Lessons worth highlighting¶
The main lesson is examining the interesting conductor at the south-east edge of the model as seen in Fig. 493. The feature is present in the original inversion in Figures 4a and 5a of Rutley et al [ROS01]. Given the known geologic structure and placement of the body at the edge of the data, the conductor may be an artifact of the inversion. The most unfortunate aspect of the conductor is in fact its large conductivity values that detract from the recovered Breakaway shale. We show the testing of the inversion artefact hypothesis below.
In order to assess the validity of the conductor, we change the initial reference model from the inversion from a 0.04 S/m normal space to a modified version of the recovered model. The goal is to see if the data force the solution to deviate from the reference model. The zone east of the resistive feature (i.e., East Creek volcanics) is set back to 0.4 S/m (Fig. 494). The data were re-inverted with the new reference model also set to the initial model. One interesting observation was that simply removing the conductor had an initial misfit of twice the desired misfit. The recovered model still required a conductor, but one at much less conductivity (Fig. 485). The conductor now spans two lines and is removed from the third and fourth lines.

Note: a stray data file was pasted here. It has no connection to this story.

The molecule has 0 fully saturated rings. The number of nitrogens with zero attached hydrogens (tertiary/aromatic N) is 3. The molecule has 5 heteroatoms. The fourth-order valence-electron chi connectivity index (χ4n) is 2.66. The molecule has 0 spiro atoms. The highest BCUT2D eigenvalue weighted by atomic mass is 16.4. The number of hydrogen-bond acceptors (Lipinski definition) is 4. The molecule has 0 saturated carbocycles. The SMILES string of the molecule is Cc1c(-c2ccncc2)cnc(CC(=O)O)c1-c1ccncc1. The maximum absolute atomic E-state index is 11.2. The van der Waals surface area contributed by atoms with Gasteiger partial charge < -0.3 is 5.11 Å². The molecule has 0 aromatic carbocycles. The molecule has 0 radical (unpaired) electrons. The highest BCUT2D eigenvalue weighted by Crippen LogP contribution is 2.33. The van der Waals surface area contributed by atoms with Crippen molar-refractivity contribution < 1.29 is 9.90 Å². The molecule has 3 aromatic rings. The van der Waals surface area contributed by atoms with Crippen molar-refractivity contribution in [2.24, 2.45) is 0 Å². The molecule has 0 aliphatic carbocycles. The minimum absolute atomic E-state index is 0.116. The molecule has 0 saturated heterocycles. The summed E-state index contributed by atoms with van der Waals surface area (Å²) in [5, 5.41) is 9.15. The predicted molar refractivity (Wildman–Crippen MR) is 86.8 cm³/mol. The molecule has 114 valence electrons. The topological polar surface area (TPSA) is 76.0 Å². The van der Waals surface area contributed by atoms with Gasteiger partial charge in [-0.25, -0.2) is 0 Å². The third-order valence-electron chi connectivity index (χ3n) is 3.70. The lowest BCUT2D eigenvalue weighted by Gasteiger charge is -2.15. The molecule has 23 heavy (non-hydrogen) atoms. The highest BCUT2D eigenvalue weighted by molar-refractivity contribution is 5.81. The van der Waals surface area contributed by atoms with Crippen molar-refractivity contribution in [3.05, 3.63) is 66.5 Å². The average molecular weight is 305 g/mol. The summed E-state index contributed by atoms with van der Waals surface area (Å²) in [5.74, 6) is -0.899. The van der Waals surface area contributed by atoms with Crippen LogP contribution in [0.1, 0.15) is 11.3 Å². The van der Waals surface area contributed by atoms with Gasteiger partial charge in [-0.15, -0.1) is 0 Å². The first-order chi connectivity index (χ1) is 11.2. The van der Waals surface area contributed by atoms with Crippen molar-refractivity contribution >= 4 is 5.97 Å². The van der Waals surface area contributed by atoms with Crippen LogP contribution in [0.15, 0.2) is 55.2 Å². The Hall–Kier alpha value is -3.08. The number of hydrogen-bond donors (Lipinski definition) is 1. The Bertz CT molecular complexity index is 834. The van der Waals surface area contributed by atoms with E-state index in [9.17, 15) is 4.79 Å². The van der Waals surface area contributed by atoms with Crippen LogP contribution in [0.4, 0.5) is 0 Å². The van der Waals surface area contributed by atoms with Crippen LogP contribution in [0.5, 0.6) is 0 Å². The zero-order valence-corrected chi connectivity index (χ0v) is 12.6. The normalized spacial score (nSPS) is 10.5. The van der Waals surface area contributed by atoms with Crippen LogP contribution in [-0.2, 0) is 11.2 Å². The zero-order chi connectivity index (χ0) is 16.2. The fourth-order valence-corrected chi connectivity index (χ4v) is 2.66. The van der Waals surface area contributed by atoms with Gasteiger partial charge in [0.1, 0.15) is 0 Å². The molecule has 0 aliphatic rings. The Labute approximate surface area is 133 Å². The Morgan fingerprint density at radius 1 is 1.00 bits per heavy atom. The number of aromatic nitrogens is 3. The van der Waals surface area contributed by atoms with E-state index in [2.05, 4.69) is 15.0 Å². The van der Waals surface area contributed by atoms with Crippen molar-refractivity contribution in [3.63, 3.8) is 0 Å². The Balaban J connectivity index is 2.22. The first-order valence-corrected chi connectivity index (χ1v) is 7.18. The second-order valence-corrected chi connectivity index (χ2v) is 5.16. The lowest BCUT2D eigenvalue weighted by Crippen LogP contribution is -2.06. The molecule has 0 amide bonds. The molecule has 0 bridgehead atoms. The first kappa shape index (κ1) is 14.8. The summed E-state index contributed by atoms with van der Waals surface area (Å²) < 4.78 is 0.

In this case study, multiple physical properties are important. Therefore, we carry out the 3D IP inversion for thoroughness. The new recovered conductivity model is used for the inversion. The recovered chargeability models with and without the conductor are shown in Fig. 496. There are some subtle differences between using the different conductivity models, but nothing that would affect the final IP interpretation. This result was to be expected because the initial inversion did not put any chargeable material in the conductor.